The train of storm systems continues across California, with another potent cold front moving into Northern California tonight. The southern end of this system will move into Southern California later tonight , continuing to influence our weather tomorrow. Yet another system arrives Monday afternoon and Tuesday.

I captured this image of a lenticular cloud over the nearby mountains late Saturday afternoon, often a precursor to high winds for our area.

I captured this image of a lenticular cloud over the nearby mountains late Saturday afternoon, often a precursor to high winds for our area.

The deserts can expect periods of high winds to return, with blowing sand and dust likely at times this week. Even a few showers are possible at times. The weather will continue extremely cool, with some days failing to even reach 80 degrees. More details below….

Source: NOAA satellite, late afternoon 5/18/19

Source: NOAA satellite, late afternoon 5/18/19


As you can see from the satellite image Saturday evening, a powerful storm is moving east into California. A low pressure is centered off the Northern California coast, with a cold front curling southwestward off the coast. This is a significant system for this time of year, and is expected to drop more than 1-2 foot of snow in the higher elevations of Central California the next few days.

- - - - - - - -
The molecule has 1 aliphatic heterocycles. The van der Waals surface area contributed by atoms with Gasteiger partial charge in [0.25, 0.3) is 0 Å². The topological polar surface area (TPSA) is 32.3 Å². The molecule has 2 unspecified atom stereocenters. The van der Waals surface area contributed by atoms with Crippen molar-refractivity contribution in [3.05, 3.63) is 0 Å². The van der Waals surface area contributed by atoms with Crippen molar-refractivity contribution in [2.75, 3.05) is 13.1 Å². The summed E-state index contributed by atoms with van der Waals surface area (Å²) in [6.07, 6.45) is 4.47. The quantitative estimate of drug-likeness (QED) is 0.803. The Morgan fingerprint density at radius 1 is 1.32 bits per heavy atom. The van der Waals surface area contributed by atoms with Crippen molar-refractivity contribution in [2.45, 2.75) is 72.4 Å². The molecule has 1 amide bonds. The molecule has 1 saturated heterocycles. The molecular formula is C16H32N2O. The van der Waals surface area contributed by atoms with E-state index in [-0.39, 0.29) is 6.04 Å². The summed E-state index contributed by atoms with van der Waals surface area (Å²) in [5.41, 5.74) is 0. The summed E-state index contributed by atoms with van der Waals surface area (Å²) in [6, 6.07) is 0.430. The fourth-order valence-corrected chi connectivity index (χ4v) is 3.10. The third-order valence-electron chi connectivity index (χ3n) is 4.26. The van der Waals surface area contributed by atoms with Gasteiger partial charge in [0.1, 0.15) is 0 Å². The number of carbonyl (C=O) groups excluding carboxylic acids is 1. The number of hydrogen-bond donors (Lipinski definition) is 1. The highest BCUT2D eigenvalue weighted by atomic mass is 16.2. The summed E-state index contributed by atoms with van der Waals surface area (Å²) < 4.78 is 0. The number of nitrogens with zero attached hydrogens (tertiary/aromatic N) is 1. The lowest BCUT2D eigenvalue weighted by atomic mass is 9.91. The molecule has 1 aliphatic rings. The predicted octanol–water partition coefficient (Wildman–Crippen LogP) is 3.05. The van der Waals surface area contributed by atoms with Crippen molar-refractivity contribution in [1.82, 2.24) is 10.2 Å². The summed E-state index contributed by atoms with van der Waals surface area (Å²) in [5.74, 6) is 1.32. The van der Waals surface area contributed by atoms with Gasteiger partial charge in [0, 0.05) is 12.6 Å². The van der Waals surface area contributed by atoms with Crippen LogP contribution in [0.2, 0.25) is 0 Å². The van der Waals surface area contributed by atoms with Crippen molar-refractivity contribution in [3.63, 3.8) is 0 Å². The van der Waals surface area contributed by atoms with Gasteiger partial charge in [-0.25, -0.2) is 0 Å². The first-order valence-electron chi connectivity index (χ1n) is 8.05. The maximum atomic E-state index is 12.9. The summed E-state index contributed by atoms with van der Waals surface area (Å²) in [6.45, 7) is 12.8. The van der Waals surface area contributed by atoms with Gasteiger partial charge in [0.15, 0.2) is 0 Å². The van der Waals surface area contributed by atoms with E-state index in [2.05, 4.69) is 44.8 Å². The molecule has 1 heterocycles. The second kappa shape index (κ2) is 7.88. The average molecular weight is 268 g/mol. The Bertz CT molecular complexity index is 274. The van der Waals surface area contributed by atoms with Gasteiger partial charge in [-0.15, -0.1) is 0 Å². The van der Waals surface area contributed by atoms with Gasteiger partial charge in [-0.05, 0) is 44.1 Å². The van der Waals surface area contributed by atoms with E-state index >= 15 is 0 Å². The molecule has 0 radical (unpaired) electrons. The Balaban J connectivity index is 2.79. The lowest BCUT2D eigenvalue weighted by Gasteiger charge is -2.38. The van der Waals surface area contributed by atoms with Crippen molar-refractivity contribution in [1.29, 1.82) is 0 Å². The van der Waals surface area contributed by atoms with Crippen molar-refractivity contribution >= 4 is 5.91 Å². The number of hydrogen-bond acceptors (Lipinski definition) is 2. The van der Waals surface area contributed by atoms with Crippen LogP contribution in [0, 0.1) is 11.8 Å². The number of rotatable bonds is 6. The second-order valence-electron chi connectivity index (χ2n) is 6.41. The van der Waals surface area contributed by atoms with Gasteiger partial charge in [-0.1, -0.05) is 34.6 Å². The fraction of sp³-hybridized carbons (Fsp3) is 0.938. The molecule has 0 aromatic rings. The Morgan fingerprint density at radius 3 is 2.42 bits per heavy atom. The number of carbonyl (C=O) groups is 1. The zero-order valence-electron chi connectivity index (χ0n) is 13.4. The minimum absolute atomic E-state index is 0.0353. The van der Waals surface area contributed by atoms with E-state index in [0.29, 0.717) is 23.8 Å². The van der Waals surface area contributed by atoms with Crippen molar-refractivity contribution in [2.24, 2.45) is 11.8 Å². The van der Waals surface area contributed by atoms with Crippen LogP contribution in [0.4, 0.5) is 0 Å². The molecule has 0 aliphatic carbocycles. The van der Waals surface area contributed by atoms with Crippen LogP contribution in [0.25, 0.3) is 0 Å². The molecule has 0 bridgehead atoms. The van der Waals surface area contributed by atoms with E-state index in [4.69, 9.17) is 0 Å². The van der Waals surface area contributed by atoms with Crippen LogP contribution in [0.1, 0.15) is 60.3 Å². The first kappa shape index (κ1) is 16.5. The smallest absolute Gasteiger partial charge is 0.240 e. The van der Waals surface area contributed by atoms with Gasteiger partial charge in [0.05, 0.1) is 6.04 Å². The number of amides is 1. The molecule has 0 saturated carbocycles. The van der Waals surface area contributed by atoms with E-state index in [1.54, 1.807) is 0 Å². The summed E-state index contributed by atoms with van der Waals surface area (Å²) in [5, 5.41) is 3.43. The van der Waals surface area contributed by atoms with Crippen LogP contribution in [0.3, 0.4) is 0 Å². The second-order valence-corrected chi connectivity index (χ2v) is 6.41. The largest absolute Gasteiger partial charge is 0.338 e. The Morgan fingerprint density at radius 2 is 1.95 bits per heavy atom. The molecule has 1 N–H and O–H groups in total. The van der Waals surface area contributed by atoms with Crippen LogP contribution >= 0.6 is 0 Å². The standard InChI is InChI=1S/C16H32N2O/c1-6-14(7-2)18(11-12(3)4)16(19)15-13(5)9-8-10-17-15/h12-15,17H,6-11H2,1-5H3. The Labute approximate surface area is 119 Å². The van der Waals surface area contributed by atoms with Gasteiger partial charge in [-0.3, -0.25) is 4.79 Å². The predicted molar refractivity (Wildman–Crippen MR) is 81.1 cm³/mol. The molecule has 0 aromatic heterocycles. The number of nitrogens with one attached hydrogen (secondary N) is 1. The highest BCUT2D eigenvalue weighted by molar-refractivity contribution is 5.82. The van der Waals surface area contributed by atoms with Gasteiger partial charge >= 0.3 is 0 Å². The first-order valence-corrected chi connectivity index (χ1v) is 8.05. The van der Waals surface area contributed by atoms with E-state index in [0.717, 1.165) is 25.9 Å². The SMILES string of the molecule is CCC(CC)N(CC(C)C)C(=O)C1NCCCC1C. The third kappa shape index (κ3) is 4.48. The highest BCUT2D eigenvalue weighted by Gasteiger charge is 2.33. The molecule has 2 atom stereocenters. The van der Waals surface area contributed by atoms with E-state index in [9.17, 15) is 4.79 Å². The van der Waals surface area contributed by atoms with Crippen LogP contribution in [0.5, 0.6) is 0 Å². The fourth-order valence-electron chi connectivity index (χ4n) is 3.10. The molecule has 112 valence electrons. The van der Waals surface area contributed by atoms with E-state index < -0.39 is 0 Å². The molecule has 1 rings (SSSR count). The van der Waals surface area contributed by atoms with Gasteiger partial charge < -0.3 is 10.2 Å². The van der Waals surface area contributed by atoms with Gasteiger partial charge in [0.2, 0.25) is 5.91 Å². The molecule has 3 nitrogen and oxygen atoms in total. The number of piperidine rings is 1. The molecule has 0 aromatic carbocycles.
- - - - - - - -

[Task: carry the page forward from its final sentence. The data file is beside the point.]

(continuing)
For us here in the Palm Springs area, the approaching low pressure will begin moving inland to our north. As the pressure drops over Nevada tonight, this will increase the onshore flow of air, and winds have already begun to increase in some areas. This is expected to continue tonight, with strengthening winds by tomorrow.

Various area are likely to see winds tonight and tomorrow. Along the I-10 Corridor, as well as northern areas of Palm Springs and Rancho Mirage, northwest winds are likely to gust between 30-35 tonight, with gusts likely increasing to 50 mph+ by late Sunday morning into the late afternoon or evening. Blowing sand is likely again, for continued issues for roads crossing the Whitewater Wash.

Also, the remainder of the areas in Central and South Palm Springs, as well as South Cathedral City, South Rancho Mirage and South Palm Desert, are likely to have periods of strong winds from the south and southwest at times, becoming more frequent and stronger on Sunday. Gusts may reach 30-45 mph Sunday.